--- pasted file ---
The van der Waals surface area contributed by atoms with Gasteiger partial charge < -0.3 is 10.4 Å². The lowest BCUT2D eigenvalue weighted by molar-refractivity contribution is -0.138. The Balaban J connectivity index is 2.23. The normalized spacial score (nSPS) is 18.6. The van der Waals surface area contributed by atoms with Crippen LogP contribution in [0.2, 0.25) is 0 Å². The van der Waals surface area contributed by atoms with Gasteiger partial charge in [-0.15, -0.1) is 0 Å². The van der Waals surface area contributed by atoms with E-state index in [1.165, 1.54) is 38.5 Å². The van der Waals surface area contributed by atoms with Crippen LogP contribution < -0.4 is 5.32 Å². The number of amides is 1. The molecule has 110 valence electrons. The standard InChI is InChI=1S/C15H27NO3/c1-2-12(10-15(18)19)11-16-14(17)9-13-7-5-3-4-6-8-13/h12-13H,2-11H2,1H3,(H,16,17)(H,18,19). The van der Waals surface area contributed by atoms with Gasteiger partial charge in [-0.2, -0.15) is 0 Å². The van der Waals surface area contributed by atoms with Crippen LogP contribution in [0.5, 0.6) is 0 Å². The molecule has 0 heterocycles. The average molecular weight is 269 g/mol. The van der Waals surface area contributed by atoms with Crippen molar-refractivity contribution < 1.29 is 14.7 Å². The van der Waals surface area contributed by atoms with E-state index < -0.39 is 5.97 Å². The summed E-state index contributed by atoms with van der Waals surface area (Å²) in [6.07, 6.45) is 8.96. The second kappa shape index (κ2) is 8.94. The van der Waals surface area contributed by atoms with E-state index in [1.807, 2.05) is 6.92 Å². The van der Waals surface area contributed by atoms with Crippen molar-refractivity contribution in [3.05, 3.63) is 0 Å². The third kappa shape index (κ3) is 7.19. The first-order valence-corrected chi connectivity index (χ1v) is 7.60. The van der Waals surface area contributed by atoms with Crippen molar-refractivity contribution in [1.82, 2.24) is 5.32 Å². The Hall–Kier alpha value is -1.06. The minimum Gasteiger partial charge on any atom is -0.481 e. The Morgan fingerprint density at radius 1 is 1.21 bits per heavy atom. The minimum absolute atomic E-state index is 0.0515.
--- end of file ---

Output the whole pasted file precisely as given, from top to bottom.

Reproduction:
The van der Waals surface area contributed by atoms with Gasteiger partial charge < -0.3 is 10.4 Å². The lowest BCUT2D eigenvalue weighted by molar-refractivity contribution is -0.138. The Balaban J connectivity index is 2.23. The normalized spacial score (nSPS) is 18.6. The van der Waals surface area contributed by atoms with Crippen LogP contribution in [0.2, 0.25) is 0 Å². The van der Waals surface area contributed by atoms with Gasteiger partial charge in [-0.15, -0.1) is 0 Å². The van der Waals surface area contributed by atoms with E-state index in [1.165, 1.54) is 38.5 Å². The van der Waals surface area contributed by atoms with Crippen LogP contribution < -0.4 is 5.32 Å². The number of amides is 1. The molecule has 110 valence electrons. The standard InChI is InChI=1S/C15H27NO3/c1-2-12(10-15(18)19)11-16-14(17)9-13-7-5-3-4-6-8-13/h12-13H,2-11H2,1H3,(H,16,17)(H,18,19). The van der Waals surface area contributed by atoms with Gasteiger partial charge in [-0.2, -0.15) is 0 Å². The van der Waals surface area contributed by atoms with Crippen LogP contribution in [0.5, 0.6) is 0 Å². The molecule has 0 heterocycles. The average molecular weight is 269 g/mol. The van der Waals surface area contributed by atoms with Crippen molar-refractivity contribution < 1.29 is 14.7 Å². The van der Waals surface area contributed by atoms with E-state index < -0.39 is 5.97 Å². The summed E-state index contributed by atoms with van der Waals surface area (Å²) in [6.07, 6.45) is 8.96. The second kappa shape index (κ2) is 8.94. The van der Waals surface area contributed by atoms with E-state index in [1.807, 2.05) is 6.92 Å². The van der Waals surface area contributed by atoms with Crippen molar-refractivity contribution in [3.05, 3.63) is 0 Å². The third kappa shape index (κ3) is 7.19. The first-order valence-corrected chi connectivity index (χ1v) is 7.60. The van der Waals surface area contributed by atoms with Crippen molar-refractivity contribution in [1.82, 2.24) is 5.32 Å². The Hall–Kier alpha value is -1.06. The minimum Gasteiger partial charge on any atom is -0.481 e. The Morgan fingerprint density at radius 1 is 1.21 bits per heavy atom. The minimum absolute atomic E-state index is 0.0515.